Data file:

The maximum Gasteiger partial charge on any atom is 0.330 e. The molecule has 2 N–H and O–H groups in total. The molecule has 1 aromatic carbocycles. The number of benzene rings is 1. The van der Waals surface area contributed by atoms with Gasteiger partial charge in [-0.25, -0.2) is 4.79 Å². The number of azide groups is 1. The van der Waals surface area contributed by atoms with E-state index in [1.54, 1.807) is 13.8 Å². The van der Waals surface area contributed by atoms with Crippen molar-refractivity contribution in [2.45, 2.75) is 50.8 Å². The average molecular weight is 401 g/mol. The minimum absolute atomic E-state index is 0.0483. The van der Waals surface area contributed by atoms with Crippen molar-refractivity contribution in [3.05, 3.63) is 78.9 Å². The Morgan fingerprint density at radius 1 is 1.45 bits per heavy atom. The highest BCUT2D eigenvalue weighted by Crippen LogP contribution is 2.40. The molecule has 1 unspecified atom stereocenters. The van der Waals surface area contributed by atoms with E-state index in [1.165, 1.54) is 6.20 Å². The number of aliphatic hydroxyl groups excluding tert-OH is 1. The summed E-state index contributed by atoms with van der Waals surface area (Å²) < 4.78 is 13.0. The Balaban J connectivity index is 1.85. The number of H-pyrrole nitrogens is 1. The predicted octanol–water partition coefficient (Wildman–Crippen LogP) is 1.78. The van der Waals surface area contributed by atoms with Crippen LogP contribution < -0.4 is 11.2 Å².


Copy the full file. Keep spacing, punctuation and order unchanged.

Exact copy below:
The maximum Gasteiger partial charge on any atom is 0.330 e. The molecule has 2 N–H and O–H groups in total. The molecule has 1 aromatic carbocycles. The number of benzene rings is 1. The van der Waals surface area contributed by atoms with Gasteiger partial charge in [-0.25, -0.2) is 4.79 Å². The number of azide groups is 1. The van der Waals surface area contributed by atoms with E-state index in [1.54, 1.807) is 13.8 Å². The van der Waals surface area contributed by atoms with Crippen molar-refractivity contribution in [2.45, 2.75) is 50.8 Å². The average molecular weight is 401 g/mol. The minimum absolute atomic E-state index is 0.0483. The van der Waals surface area contributed by atoms with Crippen molar-refractivity contribution in [3.05, 3.63) is 78.9 Å². The Morgan fingerprint density at radius 1 is 1.45 bits per heavy atom. The highest BCUT2D eigenvalue weighted by Crippen LogP contribution is 2.40. The molecule has 1 unspecified atom stereocenters. The van der Waals surface area contributed by atoms with E-state index in [1.165, 1.54) is 6.20 Å². The number of aliphatic hydroxyl groups excluding tert-OH is 1. The summed E-state index contributed by atoms with van der Waals surface area (Å²) < 4.78 is 13.0. The Balaban J connectivity index is 1.85. The number of H-pyrrole nitrogens is 1. The predicted octanol–water partition coefficient (Wildman–Crippen LogP) is 1.78. The van der Waals surface area contributed by atoms with Crippen LogP contribution < -0.4 is 11.2 Å².